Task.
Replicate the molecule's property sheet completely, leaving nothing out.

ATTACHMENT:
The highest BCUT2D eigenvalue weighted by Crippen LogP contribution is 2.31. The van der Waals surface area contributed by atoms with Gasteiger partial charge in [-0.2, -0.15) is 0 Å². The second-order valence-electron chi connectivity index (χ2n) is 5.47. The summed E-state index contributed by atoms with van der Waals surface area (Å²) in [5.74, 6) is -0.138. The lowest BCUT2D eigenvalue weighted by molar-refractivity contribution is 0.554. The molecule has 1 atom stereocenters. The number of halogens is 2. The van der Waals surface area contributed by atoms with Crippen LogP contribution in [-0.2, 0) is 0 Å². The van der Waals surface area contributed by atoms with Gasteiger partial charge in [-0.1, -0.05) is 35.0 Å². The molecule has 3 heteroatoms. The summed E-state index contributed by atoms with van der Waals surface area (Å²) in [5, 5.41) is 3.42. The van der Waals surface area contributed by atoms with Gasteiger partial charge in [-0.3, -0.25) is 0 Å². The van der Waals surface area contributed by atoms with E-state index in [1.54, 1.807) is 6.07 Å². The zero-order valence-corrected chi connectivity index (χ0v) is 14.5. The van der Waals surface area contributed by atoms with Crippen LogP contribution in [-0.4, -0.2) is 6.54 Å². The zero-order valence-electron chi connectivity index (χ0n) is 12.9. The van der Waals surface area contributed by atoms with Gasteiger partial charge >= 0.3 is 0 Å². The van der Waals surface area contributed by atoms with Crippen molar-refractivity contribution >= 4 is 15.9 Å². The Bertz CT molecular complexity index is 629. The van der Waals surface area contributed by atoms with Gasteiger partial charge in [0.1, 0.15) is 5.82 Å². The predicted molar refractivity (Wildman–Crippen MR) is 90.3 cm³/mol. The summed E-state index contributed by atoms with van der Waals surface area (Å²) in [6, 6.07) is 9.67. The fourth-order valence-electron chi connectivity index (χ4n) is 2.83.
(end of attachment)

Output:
The highest BCUT2D eigenvalue weighted by Crippen LogP contribution is 2.31. The van der Waals surface area contributed by atoms with Gasteiger partial charge in [-0.2, -0.15) is 0 Å². The second-order valence-electron chi connectivity index (χ2n) is 5.47. The summed E-state index contributed by atoms with van der Waals surface area (Å²) in [5.74, 6) is -0.138. The lowest BCUT2D eigenvalue weighted by molar-refractivity contribution is 0.554. The molecule has 1 atom stereocenters. The number of halogens is 2. The van der Waals surface area contributed by atoms with Crippen LogP contribution in [-0.2, 0) is 0 Å². The van der Waals surface area contributed by atoms with Gasteiger partial charge in [-0.1, -0.05) is 35.0 Å². The molecule has 3 heteroatoms. The summed E-state index contributed by atoms with van der Waals surface area (Å²) in [5, 5.41) is 3.42. The van der Waals surface area contributed by atoms with Gasteiger partial charge in [-0.3, -0.25) is 0 Å². The van der Waals surface area contributed by atoms with E-state index in [1.54, 1.807) is 6.07 Å². The zero-order valence-corrected chi connectivity index (χ0v) is 14.5. The van der Waals surface area contributed by atoms with Crippen LogP contribution in [-0.4, -0.2) is 6.54 Å². The zero-order valence-electron chi connectivity index (χ0n) is 12.9. The van der Waals surface area contributed by atoms with Gasteiger partial charge >= 0.3 is 0 Å². The van der Waals surface area contributed by atoms with Crippen molar-refractivity contribution >= 4 is 15.9 Å². The Bertz CT molecular complexity index is 629. The van der Waals surface area contributed by atoms with Gasteiger partial charge in [0.1, 0.15) is 5.82 Å². The predicted molar refractivity (Wildman–Crippen MR) is 90.3 cm³/mol. The summed E-state index contributed by atoms with van der Waals surface area (Å²) in [6, 6.07) is 9.67. The fourth-order valence-electron chi connectivity index (χ4n) is 2.83.